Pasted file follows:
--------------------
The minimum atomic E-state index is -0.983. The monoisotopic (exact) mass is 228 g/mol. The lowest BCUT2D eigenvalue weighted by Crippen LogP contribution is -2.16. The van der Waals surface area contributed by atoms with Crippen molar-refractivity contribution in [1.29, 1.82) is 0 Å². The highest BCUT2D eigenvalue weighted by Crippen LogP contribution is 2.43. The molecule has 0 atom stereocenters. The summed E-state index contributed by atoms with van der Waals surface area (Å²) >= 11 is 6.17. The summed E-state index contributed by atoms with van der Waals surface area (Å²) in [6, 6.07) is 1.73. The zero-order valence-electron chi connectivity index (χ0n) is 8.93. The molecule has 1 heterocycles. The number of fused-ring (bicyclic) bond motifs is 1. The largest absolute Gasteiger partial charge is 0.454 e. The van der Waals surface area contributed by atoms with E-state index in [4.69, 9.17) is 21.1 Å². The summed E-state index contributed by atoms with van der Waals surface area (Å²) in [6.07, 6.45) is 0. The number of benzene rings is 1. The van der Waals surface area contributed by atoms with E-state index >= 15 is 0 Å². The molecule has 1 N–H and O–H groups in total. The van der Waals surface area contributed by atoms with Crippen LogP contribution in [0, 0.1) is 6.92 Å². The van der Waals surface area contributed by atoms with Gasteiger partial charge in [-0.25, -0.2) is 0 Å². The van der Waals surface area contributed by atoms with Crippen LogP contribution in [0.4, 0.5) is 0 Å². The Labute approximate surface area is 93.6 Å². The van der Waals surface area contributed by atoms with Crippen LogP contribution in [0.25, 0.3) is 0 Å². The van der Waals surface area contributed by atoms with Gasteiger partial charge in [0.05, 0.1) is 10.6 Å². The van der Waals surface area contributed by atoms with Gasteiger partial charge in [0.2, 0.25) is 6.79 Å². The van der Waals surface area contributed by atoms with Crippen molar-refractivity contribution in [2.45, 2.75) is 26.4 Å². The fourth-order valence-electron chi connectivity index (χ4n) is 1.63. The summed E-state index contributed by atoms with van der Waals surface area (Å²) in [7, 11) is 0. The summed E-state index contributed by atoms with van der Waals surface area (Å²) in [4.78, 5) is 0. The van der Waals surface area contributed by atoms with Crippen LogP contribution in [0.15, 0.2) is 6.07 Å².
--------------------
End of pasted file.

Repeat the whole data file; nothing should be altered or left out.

The minimum atomic E-state index is -0.983. The monoisotopic (exact) mass is 228 g/mol. The lowest BCUT2D eigenvalue weighted by Crippen LogP contribution is -2.16. The van der Waals surface area contributed by atoms with Crippen molar-refractivity contribution in [1.29, 1.82) is 0 Å². The highest BCUT2D eigenvalue weighted by Crippen LogP contribution is 2.43. The molecule has 0 atom stereocenters. The summed E-state index contributed by atoms with van der Waals surface area (Å²) >= 11 is 6.17. The summed E-state index contributed by atoms with van der Waals surface area (Å²) in [6, 6.07) is 1.73. The zero-order valence-electron chi connectivity index (χ0n) is 8.93. The molecule has 1 heterocycles. The number of fused-ring (bicyclic) bond motifs is 1. The largest absolute Gasteiger partial charge is 0.454 e. The van der Waals surface area contributed by atoms with E-state index in [4.69, 9.17) is 21.1 Å². The summed E-state index contributed by atoms with van der Waals surface area (Å²) in [6.07, 6.45) is 0. The number of benzene rings is 1. The van der Waals surface area contributed by atoms with E-state index >= 15 is 0 Å². The molecule has 1 N–H and O–H groups in total. The van der Waals surface area contributed by atoms with Crippen LogP contribution in [0, 0.1) is 6.92 Å². The van der Waals surface area contributed by atoms with Gasteiger partial charge in [-0.25, -0.2) is 0 Å². The van der Waals surface area contributed by atoms with Crippen LogP contribution in [0.4, 0.5) is 0 Å². The Labute approximate surface area is 93.6 Å². The van der Waals surface area contributed by atoms with Crippen LogP contribution in [0.25, 0.3) is 0 Å². The van der Waals surface area contributed by atoms with Gasteiger partial charge in [0.05, 0.1) is 10.6 Å². The van der Waals surface area contributed by atoms with Gasteiger partial charge in [0.2, 0.25) is 6.79 Å². The van der Waals surface area contributed by atoms with Crippen molar-refractivity contribution in [2.45, 2.75) is 26.4 Å². The fourth-order valence-electron chi connectivity index (χ4n) is 1.63. The summed E-state index contributed by atoms with van der Waals surface area (Å²) in [7, 11) is 0. The summed E-state index contributed by atoms with van der Waals surface area (Å²) in [4.78, 5) is 0. The van der Waals surface area contributed by atoms with Crippen LogP contribution in [0.15, 0.2) is 6.07 Å².